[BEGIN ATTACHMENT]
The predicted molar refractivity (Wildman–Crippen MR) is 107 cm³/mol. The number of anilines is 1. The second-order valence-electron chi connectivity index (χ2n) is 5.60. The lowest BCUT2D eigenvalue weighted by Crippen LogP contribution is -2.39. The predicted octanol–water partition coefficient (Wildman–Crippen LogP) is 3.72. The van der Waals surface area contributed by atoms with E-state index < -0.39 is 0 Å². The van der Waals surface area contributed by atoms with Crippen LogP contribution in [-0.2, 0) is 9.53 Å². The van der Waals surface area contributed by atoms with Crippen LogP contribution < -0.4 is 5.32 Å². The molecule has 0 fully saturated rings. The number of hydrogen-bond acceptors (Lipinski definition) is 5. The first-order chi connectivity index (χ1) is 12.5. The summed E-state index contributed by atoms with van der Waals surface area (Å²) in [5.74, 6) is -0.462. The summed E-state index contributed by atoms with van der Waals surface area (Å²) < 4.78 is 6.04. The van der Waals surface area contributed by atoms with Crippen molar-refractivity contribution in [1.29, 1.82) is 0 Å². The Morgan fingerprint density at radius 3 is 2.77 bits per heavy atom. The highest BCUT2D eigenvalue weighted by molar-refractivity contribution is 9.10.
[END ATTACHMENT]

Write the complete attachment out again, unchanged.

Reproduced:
The predicted molar refractivity (Wildman–Crippen MR) is 107 cm³/mol. The number of anilines is 1. The second-order valence-electron chi connectivity index (χ2n) is 5.60. The lowest BCUT2D eigenvalue weighted by Crippen LogP contribution is -2.39. The predicted octanol–water partition coefficient (Wildman–Crippen LogP) is 3.72. The van der Waals surface area contributed by atoms with E-state index < -0.39 is 0 Å². The van der Waals surface area contributed by atoms with Crippen LogP contribution in [-0.2, 0) is 9.53 Å². The van der Waals surface area contributed by atoms with Crippen LogP contribution < -0.4 is 5.32 Å². The molecule has 0 fully saturated rings. The number of hydrogen-bond acceptors (Lipinski definition) is 5. The first-order chi connectivity index (χ1) is 12.5. The summed E-state index contributed by atoms with van der Waals surface area (Å²) in [5.74, 6) is -0.462. The summed E-state index contributed by atoms with van der Waals surface area (Å²) < 4.78 is 6.04. The van der Waals surface area contributed by atoms with Crippen molar-refractivity contribution in [1.29, 1.82) is 0 Å². The Morgan fingerprint density at radius 3 is 2.77 bits per heavy atom. The highest BCUT2D eigenvalue weighted by molar-refractivity contribution is 9.10.